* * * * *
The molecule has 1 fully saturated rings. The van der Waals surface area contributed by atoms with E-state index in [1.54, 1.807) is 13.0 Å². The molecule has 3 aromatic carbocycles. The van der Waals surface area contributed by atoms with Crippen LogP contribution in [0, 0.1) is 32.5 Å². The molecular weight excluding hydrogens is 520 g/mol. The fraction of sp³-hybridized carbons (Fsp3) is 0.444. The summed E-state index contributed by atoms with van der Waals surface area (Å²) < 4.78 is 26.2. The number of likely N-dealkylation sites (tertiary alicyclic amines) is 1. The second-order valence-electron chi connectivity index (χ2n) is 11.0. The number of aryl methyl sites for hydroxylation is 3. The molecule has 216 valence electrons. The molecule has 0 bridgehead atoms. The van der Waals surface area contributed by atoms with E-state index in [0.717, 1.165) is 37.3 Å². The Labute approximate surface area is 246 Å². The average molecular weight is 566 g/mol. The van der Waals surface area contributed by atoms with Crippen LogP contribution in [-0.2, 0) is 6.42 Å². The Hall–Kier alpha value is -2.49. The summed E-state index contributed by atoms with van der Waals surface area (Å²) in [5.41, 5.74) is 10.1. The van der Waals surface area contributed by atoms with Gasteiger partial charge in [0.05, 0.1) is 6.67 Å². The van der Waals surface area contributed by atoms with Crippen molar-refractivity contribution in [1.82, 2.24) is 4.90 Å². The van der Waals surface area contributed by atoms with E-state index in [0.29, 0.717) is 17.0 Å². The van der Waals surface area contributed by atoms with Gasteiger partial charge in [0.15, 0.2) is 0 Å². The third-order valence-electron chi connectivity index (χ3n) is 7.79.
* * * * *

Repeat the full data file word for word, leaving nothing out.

The molecule has 1 fully saturated rings. The van der Waals surface area contributed by atoms with E-state index in [1.54, 1.807) is 13.0 Å². The molecule has 3 aromatic carbocycles. The van der Waals surface area contributed by atoms with Crippen LogP contribution in [0, 0.1) is 32.5 Å². The molecular weight excluding hydrogens is 520 g/mol. The fraction of sp³-hybridized carbons (Fsp3) is 0.444. The summed E-state index contributed by atoms with van der Waals surface area (Å²) < 4.78 is 26.2. The number of likely N-dealkylation sites (tertiary alicyclic amines) is 1. The second-order valence-electron chi connectivity index (χ2n) is 11.0. The number of aryl methyl sites for hydroxylation is 3. The molecule has 216 valence electrons. The molecule has 0 bridgehead atoms. The van der Waals surface area contributed by atoms with E-state index in [0.717, 1.165) is 37.3 Å². The Labute approximate surface area is 246 Å². The average molecular weight is 566 g/mol. The van der Waals surface area contributed by atoms with Crippen LogP contribution in [-0.2, 0) is 6.42 Å². The Hall–Kier alpha value is -2.49. The summed E-state index contributed by atoms with van der Waals surface area (Å²) in [5.41, 5.74) is 10.1. The van der Waals surface area contributed by atoms with Gasteiger partial charge in [0.05, 0.1) is 6.67 Å². The van der Waals surface area contributed by atoms with Crippen molar-refractivity contribution in [1.82, 2.24) is 4.90 Å². The van der Waals surface area contributed by atoms with E-state index in [0.29, 0.717) is 17.0 Å². The van der Waals surface area contributed by atoms with Gasteiger partial charge in [0.15, 0.2) is 0 Å². The third-order valence-electron chi connectivity index (χ3n) is 7.79.